In our survey we sought to identify the extent to which practising professional artists contribute creative ideas and skills to industries beyond the core arts. We find that just over one-third of all artists have at some time put their creative artistic skills to use in some other industry outside the arts, and most of them have done so on a paid basis. The major areas where artists as a whole have applied their skills are in government, social and personal services, with particular concentrations in the charity ,community, non-profit, health and welfare fields. Just over one-third of artists applying their skills outside of the core arts have done so in the wider cultural and related industries, and a further third in the non-cultural industries.
Artists use new digital technologies of various sorts in their creative practice generally and int he process of creating art. Using technologies in the latter context encompasses the situations where technology either enriches or changes the artwork or performance itself or enables the artist to explore new forms of creative expression. In regard specifically to the internet, most artists across all artforms (90 percent) access the world wide web frequently or occasionally for some purpose related to their creative practice, whereas a much smaller proportion (38 percent) use it frequently or occasionally in the process of creating art.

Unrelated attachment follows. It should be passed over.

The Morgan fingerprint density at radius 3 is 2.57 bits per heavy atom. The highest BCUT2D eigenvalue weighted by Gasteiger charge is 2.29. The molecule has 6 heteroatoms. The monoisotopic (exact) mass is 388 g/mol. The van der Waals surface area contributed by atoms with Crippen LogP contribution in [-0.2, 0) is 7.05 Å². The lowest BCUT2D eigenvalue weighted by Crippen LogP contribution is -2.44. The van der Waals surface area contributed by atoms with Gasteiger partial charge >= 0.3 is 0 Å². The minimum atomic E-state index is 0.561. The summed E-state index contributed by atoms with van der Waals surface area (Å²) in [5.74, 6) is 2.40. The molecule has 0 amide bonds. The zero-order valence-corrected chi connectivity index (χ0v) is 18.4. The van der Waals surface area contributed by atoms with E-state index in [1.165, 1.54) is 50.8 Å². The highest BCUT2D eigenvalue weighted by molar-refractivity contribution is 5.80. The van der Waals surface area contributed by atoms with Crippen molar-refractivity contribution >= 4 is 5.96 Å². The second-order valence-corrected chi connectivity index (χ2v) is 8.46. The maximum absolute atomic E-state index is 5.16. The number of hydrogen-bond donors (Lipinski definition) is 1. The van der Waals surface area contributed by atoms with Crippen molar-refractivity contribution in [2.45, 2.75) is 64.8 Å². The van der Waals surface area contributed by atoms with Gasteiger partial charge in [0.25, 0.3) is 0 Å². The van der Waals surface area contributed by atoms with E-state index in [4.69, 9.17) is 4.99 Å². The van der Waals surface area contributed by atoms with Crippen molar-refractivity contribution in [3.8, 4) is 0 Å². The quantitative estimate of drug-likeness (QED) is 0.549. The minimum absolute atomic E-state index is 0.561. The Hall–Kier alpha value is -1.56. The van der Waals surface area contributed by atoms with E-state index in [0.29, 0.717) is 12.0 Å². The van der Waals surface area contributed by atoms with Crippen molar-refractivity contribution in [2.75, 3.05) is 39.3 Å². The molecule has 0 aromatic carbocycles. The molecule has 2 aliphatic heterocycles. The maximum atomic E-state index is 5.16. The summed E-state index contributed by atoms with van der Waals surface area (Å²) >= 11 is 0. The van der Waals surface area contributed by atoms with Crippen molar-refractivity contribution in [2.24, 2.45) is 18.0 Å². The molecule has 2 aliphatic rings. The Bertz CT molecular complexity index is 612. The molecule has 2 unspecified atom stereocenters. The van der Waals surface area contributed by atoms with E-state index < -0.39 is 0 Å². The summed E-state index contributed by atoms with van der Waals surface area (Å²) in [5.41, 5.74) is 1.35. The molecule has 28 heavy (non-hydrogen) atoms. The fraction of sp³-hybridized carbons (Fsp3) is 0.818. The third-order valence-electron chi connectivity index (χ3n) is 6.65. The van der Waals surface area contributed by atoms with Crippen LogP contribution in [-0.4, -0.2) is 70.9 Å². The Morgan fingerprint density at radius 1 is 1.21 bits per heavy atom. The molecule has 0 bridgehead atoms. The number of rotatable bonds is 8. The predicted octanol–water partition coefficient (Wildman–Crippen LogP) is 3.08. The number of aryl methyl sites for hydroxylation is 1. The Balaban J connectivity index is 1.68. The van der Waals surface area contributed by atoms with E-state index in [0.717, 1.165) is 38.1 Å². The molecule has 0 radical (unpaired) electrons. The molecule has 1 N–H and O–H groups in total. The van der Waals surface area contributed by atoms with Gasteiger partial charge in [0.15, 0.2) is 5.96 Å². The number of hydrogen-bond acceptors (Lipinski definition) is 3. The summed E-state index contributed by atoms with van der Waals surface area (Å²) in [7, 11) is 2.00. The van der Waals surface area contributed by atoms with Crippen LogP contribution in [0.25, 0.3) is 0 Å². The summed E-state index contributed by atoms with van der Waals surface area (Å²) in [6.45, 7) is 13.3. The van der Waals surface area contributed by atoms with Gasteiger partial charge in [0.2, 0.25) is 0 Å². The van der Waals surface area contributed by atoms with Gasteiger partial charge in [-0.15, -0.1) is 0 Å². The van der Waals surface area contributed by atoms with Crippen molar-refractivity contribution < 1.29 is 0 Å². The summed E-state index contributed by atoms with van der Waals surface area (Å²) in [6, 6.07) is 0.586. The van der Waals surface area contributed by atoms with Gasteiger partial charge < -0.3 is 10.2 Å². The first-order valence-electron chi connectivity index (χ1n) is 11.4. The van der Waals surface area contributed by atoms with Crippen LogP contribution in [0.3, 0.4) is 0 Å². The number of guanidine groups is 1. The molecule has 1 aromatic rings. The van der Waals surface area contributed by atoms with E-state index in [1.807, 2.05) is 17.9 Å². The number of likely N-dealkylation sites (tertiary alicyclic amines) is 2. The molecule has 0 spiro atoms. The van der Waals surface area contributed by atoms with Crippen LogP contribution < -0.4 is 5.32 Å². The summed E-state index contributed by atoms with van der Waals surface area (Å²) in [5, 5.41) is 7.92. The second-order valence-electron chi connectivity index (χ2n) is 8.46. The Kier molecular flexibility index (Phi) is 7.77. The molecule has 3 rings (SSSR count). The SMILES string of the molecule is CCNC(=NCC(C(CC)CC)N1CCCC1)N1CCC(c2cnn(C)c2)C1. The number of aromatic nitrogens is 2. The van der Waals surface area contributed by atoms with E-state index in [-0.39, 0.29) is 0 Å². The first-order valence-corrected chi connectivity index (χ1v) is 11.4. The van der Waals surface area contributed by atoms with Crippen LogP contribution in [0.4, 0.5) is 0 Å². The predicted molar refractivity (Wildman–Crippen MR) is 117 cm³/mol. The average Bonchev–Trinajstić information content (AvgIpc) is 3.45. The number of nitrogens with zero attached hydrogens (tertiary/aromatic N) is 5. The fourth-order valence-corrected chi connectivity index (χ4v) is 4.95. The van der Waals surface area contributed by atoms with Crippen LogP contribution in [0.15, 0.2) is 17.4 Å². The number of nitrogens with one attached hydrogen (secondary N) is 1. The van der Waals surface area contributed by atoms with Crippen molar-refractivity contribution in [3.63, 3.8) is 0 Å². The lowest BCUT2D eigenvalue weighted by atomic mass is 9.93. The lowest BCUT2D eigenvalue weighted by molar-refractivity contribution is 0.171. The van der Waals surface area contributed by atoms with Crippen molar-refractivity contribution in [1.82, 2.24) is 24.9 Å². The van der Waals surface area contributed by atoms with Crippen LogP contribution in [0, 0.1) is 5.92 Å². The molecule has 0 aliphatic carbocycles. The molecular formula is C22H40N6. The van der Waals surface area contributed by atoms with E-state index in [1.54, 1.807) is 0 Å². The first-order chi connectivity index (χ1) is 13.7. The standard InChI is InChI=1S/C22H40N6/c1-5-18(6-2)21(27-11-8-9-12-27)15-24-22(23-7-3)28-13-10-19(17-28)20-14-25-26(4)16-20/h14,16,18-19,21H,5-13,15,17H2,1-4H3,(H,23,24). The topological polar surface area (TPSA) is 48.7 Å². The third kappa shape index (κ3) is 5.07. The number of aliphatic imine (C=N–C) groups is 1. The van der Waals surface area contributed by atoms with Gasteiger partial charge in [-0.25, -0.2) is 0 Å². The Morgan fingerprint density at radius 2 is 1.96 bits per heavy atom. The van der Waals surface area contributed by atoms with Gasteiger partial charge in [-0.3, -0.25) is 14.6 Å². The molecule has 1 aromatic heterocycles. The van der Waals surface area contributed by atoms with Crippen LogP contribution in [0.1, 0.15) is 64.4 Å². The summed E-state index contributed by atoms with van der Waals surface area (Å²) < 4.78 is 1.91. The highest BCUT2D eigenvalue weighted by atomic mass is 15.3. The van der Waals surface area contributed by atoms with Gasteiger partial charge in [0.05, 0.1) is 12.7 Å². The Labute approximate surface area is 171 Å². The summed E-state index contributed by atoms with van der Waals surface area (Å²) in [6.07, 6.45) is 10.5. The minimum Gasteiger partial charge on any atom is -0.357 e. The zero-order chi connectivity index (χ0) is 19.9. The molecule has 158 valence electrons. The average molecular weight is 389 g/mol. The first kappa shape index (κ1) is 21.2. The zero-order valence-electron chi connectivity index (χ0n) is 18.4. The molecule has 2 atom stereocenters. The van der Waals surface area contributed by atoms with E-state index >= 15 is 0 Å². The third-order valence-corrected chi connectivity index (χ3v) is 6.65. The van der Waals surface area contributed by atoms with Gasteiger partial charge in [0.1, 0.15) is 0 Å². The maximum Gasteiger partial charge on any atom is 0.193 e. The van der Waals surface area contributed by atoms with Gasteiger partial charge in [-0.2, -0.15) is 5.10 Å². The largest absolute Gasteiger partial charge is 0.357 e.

Artists strongly believe that new technologies will open up more creative opportunities in the future, and amongst artists who hold this belief, a majority (60 percent) believe these technologies are likely also to improve artists’ income-earning position. The most common opportunities mentioned by artists were the possibility of reaching a wider audience for their art and extending the promotion of their work (26 percent) and networking, collaboration and communication with other artists (20 percent). The range of other possibilities included improvements in the creative process, and the prospect for the emergence of new technology-led artforms.